** Begin** and ** End**
require one state variable with eleven values:
one value for each of the ten possible ** Begin** /** End** objects,
and one other value indicating that no ** Begin** /** End** object
is being processed.
The two relevant commands are

` void` ** Begin** ( ` enum` * mode* ) ` ;`

` void` ** End** ( ` void` ) ` ;`

There is no limit on the number of vertices that may be specified between a
** Begin** and an ** End** .

** Points.**
A series of individual points may be specified by calling ** Begin**
with an argument value of ` POINTS`.
No special state need be kept between ** Begin** and ** End**
in this case, since each point
is independent of previous and following points.

** Line Strips.**
A series of one or more connected line segments is specified by enclosing
a series of two or more endpoints within a ** Begin** /** End** pair
when ** Begin** is called with ` LINE_STRIP`.
In this case,
the first vertex specifies the first segment's start point while the
second vertex specifies the first segment's endpoint and the second segment's
start point.
In general,
the **i**th vertex (for **i > 1**)
specifies the beginning of the **i**th segment and the end of
the **i-1**st.
The last vertex specifies the end of the last segment.
If only one vertex is specified between the ** Begin** /** End** pair,
then no primitive is generated.

The required state consists of the processed vertex produced from the last vertex that was sent (so that a line segment can be generated from it to the current vertex), and a boolean flag indicating if the current vertex is the first vertex.

** Line Loops.**
Line loops, specified with the ` LINE_LOOP` argument value
to ** Begin** ,
are the same as line strips
except that a final segment is added from the final specified vertex to the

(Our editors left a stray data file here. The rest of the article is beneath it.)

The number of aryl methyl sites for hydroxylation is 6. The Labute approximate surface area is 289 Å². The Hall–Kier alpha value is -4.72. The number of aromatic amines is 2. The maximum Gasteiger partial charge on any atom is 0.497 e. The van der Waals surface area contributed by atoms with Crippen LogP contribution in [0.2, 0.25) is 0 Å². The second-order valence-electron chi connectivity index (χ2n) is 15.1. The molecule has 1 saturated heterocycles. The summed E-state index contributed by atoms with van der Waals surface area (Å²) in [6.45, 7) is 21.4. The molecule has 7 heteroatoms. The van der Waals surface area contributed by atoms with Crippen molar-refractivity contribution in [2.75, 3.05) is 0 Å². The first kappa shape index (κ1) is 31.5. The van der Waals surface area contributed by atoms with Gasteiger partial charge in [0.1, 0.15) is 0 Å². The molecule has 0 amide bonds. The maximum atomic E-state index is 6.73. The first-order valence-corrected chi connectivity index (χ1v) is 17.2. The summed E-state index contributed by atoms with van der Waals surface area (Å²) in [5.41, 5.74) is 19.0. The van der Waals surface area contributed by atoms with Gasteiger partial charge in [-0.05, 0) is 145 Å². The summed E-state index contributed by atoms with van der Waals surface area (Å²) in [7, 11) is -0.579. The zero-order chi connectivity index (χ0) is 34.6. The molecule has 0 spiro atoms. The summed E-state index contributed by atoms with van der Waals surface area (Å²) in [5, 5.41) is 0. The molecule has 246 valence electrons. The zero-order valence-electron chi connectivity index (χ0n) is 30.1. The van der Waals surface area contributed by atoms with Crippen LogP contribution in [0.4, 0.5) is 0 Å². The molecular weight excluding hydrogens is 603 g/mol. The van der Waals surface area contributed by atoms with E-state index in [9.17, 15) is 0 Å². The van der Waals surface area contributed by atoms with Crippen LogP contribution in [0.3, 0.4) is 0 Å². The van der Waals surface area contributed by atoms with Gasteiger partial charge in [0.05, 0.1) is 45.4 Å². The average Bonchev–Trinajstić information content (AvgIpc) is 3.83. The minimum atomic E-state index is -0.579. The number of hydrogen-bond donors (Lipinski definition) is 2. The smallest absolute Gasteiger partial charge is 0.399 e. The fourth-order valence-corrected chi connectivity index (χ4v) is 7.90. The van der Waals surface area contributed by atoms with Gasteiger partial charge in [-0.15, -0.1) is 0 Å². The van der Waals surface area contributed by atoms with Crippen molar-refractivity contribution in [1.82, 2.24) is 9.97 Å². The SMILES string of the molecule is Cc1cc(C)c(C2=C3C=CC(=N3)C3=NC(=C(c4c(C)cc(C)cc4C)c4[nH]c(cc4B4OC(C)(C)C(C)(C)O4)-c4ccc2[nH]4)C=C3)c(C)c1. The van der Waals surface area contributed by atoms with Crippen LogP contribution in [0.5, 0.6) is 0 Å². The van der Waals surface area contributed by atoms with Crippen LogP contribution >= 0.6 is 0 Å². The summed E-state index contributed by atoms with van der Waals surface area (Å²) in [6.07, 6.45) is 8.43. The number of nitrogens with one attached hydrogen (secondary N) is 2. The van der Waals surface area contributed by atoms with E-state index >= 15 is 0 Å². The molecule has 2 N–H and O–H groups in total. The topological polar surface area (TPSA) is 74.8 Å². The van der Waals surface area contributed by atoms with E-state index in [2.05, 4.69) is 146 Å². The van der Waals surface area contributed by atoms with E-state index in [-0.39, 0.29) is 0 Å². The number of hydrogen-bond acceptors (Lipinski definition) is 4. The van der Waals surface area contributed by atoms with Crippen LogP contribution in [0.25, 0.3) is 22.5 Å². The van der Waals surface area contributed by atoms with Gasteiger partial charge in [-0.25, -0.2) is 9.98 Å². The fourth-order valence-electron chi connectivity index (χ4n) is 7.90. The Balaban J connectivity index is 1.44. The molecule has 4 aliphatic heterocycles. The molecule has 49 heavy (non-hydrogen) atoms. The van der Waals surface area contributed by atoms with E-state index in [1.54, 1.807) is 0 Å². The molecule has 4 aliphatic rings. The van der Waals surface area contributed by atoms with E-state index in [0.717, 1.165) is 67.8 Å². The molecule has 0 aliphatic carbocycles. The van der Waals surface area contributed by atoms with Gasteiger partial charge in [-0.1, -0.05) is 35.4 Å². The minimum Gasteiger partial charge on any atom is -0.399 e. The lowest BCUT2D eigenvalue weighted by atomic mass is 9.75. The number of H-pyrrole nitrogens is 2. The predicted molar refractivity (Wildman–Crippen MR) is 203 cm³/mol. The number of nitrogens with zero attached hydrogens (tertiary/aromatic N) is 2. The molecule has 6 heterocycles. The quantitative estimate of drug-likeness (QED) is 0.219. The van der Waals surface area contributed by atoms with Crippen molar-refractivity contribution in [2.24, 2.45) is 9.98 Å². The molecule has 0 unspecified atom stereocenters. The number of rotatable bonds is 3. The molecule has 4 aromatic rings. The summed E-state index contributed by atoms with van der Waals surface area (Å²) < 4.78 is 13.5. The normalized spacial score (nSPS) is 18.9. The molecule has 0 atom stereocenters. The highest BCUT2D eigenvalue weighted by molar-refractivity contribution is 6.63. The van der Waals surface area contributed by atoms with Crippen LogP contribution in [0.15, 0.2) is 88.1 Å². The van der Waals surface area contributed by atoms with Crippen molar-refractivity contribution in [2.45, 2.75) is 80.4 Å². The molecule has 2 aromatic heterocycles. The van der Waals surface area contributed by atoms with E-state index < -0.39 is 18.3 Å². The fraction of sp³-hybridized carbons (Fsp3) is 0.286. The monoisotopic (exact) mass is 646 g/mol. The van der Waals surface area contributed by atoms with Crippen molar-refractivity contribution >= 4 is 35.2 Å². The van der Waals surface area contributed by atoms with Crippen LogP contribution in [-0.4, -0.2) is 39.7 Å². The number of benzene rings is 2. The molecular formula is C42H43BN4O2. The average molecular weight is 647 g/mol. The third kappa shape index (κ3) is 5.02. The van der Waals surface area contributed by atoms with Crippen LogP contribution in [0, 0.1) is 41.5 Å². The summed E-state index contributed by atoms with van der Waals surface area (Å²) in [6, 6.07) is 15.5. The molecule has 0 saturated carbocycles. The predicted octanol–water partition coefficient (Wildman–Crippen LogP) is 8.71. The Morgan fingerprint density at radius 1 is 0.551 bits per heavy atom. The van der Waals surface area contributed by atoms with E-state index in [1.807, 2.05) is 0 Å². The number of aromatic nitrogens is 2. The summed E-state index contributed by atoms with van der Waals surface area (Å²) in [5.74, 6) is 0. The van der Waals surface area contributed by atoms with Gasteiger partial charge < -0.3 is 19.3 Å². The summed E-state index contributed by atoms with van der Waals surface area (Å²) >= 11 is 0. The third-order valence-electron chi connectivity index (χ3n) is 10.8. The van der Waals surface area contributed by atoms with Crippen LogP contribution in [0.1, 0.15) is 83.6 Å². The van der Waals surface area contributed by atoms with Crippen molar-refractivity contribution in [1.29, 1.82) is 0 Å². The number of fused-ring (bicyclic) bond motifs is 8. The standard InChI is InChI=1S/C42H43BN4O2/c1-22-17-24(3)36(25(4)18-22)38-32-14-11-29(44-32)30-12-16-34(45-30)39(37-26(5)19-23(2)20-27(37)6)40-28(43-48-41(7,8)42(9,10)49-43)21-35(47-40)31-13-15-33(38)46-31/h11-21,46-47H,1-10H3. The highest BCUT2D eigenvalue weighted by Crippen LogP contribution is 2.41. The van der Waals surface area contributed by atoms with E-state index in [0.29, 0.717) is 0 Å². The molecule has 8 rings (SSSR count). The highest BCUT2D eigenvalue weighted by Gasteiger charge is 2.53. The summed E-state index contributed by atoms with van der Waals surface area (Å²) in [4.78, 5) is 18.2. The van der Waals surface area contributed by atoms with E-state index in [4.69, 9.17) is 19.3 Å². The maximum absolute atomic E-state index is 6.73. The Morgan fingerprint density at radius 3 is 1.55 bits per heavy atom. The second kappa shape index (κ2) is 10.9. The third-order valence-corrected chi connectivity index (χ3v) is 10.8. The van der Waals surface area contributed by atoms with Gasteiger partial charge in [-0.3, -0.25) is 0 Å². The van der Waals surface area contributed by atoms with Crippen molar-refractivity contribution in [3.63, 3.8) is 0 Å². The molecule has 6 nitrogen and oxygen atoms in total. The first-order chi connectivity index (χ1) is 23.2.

first vertex.
The additional state consists of the processed first vertex.

** Separate Lines.**
Individual line segments,
each specified by a pair of vertices,
are generated by surrounding vertex pairs with ** Begin** and
** End** when the value of the argument to ** Begin** is ` LINES`.
In this case,
the first two vertices between a ** Begin** and ** End**
pair define the first segment,
with subsequent pairs of vertices each defining one more segment.
If the number of specified vertices is odd,
then the last one is ignored.
The state required is the same as for lines but it is used differently:
a vertex holding the first vertex of the current segment,
and a boolean flag indicating whether the current vertex is odd or even
(a segment start or end).

** Polygons.**
A polygon is described by specifying its boundary as a series of line
segments.
When ** Begin** is called with ` POLYGON`,
the bounding
line segments are specified in the same way as line loops.
Depending on the current state of the GL,
a polygon may be rendered in one of several ways such as outlining
its border or filling its interior.
A polygon described with fewer than three vertices does not generate a
primitive.

Only convex polygons are guaranteed to be drawn correctly by the GL. If a specified polygon is nonconvex when projected onto the window, then the rendered polygon need only lie within the convex hull of the projected vertices defining its boundary.

The state required to support polygons consists of at least two processed vertices (more than two are never required, although an implementation may use more); this is because a convex polygon can be rasterized as its vertices arrive, before all of them have been specified. The order of the vertices is significant in lighting and polygon rasterization (see sections 2.13.1 and 3.5.1).

** Triangle strips.**
A triangle strip is a series of triangles connected along shared edges.
A triangle strip is specified by giving a series of defining vertices between